24-hour pur­chas­ing peril

The Bay Chronicle - - SITUATIONS VACANT - ROB STOCK

Clear­ing out a cup­board the other day, I came upon child­hood relics.

They were tiny minia­tures, mon­strous things, all claws and jaws.

IQ-re­tard­ing lead spewed from car ex­hausts in the 1980s, so no­body blinked at sell­ing lead­based fig­urines to chil­dren.

Ah, the mem­o­ries those fig­urines brought back, though I never could af­ford the whole set with my pocket money.

But hey, this is the mod­ern world. You can buy any­thing, any­time.

Ten min­utes later I was on the check­out page of an Ital­ian com­pany’s web­site, about to com­plete the col­lec­tion 30 years later, be­fore com­mon sense pre­vailed.

That 24/7 abil­ity to shop is the big­gest wealth dan­ger posed by on­line shop­ping.

I speak as a man/boy whose fin­ger hov­ered mo­men­tar­ily over the key­board to okay a €70 (NZ$115) pay­ment for some small metal toys.

Im­pulse wealth de­ple­tion is just one of the dan­gers of shop­ping on­line.

The re­cent Com­merce Com­mis­sion’s Con­sumer Is­sues re­port in­di­cated many of us are lead lit­tle too trust­ing.

Ex­po­sure to ad­ver­tis­ing, false life­style ex­pec­ta­tions, and the abil­ity to vir­tu­ally walk through end­less dig­i­tal aisles are all threats to hu­man wealth and men­tal health.

But so is giv­ing your credit card de­tails to an over­seas trader you just met on the in­ter­net.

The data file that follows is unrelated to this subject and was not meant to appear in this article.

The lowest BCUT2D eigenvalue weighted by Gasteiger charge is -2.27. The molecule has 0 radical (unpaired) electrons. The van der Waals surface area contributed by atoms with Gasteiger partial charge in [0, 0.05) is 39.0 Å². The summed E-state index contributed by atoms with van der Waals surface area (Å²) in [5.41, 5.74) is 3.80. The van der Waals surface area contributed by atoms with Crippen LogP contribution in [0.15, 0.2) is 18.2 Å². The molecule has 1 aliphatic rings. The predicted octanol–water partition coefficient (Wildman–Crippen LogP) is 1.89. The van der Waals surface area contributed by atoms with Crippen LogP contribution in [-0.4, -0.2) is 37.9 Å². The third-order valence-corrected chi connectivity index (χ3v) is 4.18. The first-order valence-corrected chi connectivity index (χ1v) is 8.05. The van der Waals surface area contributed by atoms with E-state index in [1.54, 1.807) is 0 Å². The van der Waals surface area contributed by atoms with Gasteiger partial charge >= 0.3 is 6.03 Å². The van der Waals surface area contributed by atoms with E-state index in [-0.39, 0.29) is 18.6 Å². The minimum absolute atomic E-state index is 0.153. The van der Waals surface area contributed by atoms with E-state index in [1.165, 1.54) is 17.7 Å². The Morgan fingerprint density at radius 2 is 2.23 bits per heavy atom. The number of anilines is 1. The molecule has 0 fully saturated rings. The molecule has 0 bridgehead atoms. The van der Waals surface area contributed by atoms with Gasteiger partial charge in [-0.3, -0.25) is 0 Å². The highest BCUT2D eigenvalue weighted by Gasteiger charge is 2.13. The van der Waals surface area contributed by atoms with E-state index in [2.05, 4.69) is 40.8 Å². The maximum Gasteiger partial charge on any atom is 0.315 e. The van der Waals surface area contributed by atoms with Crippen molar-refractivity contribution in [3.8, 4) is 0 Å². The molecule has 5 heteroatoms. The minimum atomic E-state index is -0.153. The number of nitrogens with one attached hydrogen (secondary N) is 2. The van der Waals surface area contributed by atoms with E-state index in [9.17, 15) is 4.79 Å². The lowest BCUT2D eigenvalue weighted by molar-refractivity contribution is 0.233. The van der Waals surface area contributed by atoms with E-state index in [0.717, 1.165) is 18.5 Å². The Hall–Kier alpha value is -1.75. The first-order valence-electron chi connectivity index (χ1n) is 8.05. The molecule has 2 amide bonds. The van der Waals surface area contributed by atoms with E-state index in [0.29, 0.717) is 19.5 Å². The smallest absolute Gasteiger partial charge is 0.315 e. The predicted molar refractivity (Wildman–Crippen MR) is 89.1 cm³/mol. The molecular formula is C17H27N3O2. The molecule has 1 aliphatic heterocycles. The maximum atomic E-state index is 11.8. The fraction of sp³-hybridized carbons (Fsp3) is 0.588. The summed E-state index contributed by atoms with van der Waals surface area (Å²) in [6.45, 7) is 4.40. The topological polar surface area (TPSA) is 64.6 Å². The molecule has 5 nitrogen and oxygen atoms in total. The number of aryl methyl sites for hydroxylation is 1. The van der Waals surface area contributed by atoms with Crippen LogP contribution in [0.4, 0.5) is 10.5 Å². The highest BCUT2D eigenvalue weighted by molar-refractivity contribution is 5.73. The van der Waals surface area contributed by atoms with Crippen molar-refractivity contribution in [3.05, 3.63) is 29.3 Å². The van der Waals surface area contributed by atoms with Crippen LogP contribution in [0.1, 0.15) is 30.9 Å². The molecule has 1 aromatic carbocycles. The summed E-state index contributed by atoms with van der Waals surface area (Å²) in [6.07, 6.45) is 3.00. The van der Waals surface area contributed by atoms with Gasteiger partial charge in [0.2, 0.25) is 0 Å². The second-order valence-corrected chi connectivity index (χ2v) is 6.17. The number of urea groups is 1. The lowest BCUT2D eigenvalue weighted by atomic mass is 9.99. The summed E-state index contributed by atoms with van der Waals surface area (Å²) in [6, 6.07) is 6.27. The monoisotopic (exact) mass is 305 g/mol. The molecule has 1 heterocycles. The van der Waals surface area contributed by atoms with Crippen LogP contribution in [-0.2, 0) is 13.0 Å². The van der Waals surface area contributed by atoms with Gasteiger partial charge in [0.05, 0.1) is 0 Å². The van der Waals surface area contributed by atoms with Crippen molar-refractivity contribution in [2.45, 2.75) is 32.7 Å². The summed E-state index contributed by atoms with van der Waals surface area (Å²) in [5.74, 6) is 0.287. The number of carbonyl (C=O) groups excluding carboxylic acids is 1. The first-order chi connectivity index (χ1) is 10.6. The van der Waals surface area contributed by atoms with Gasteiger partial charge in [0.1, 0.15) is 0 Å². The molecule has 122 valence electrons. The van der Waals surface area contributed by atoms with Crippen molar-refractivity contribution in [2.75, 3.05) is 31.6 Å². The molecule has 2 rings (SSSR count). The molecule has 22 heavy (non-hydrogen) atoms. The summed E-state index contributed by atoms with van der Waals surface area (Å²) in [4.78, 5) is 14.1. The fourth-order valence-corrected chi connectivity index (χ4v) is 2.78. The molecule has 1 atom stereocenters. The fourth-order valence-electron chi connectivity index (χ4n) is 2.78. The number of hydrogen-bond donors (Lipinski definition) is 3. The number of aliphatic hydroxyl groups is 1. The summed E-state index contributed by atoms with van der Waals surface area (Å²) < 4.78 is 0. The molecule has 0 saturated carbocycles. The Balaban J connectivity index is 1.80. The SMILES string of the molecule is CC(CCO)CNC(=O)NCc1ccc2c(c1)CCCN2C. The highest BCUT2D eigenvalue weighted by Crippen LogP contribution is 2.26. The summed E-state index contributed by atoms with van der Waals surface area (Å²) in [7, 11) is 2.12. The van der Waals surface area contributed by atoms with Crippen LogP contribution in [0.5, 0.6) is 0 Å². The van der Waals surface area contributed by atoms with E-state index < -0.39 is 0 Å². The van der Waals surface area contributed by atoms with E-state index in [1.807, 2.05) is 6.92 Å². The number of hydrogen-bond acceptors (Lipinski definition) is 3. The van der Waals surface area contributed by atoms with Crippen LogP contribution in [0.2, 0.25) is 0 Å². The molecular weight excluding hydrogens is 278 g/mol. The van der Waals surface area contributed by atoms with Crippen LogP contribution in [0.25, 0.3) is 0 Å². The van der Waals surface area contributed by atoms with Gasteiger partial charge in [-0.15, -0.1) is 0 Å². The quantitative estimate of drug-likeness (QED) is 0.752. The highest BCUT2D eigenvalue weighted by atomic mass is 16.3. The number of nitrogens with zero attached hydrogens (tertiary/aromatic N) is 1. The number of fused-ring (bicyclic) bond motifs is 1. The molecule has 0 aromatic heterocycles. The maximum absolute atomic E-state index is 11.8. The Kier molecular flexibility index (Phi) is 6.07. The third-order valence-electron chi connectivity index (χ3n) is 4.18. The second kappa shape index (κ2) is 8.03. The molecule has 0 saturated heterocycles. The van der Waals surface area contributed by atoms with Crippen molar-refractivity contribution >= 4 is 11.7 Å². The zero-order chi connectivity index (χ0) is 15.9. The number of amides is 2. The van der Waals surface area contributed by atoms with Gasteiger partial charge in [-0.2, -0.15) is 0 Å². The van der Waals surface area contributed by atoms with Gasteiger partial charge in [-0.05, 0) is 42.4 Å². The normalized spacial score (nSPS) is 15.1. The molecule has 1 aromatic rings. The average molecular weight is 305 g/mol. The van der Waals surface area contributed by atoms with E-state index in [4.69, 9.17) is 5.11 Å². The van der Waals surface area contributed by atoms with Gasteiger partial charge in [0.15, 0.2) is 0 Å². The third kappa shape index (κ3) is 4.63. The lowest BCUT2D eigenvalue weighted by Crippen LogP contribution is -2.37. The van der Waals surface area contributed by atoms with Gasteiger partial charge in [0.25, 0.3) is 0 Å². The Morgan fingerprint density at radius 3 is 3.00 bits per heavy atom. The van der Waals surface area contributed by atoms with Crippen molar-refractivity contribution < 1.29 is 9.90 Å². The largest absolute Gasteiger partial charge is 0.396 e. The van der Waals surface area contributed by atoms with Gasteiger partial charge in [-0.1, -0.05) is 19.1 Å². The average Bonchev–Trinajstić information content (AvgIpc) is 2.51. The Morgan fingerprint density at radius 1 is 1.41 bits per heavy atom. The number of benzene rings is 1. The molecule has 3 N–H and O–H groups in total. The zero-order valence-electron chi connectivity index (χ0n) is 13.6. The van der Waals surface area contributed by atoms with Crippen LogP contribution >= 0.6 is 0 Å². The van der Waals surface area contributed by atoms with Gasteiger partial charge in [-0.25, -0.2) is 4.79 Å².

I asked Net­safe to tell me how to stay safe while shop­ping on­line.

First, buy only from com­pa­nies you trust.

In our house­hold, The Book De­pos­i­tory and Bri­tish cloth­ing re­tailer Bo­den are among the small num­ber of on­line re­tail­ers we buy from.

It’s not just trust­ing them not to steal our money. It’s trust­ing them to send good-qual­ity stuff.

The com­mis­sion found a lot of un­hap­pi­ness with the qual­ity of goods bought on­line, and the de­liv­ery times, and oc­ca­sional non-de­liv­ery.

There’s com­fort in deal­ing with big com­pa­nies who have rep­u­ta­tions they can’t af­ford to

lose, but I’m quite com­fort­able with buy­ing from New Zealand­based small spe­cial­ity busi­nesses, though I need to know where they are phys­i­cally based, and who runs them.

That’s easy us­ing the Com­pa­nies Of­fice search­able on­line data­base.

I like to see New Zealand­based share­hold­ers and di­rec­tors with or­di­nary street ad­dresses.

Don’t be fooled by ‘‘.co.nz’’ on a web­site.

It doesn’t mean the com­pany is based in New Zealand.

Buy­ing through big in­ter­me­di­aries like Trade Me and Ama­zon can also help en­gen­der trust. They have public feed­back sys­tems, and mech­a­nisms to ex­clude crooks, though no sys­tem is fool­proof.

Im­por­tantly, they also have safe ways to pay like PayPal and Trade Me’s PayNow which keep your pay­ment de­tails from the mer­chant. Guard your pri­vate de­tails – in­clud­ing your credit card de­tails – jeal­ously.

Read the terms and con­di­tions of trade of on­line traders, and be deeply cau­tious if they are con­fus­ing and fees are not clearly ex­plained.

On­line shop­ping brings choice, com­pe­ti­tion, saves leg­work, and lets you in­dulge your rar­efied hob­bies, but you need self-de­fence strate­gies against the dan­gers it brings.

All grown up: Rob Stock with his still in­com­plete child­hood col­lec­tion of lead mon­ster fig­ures.

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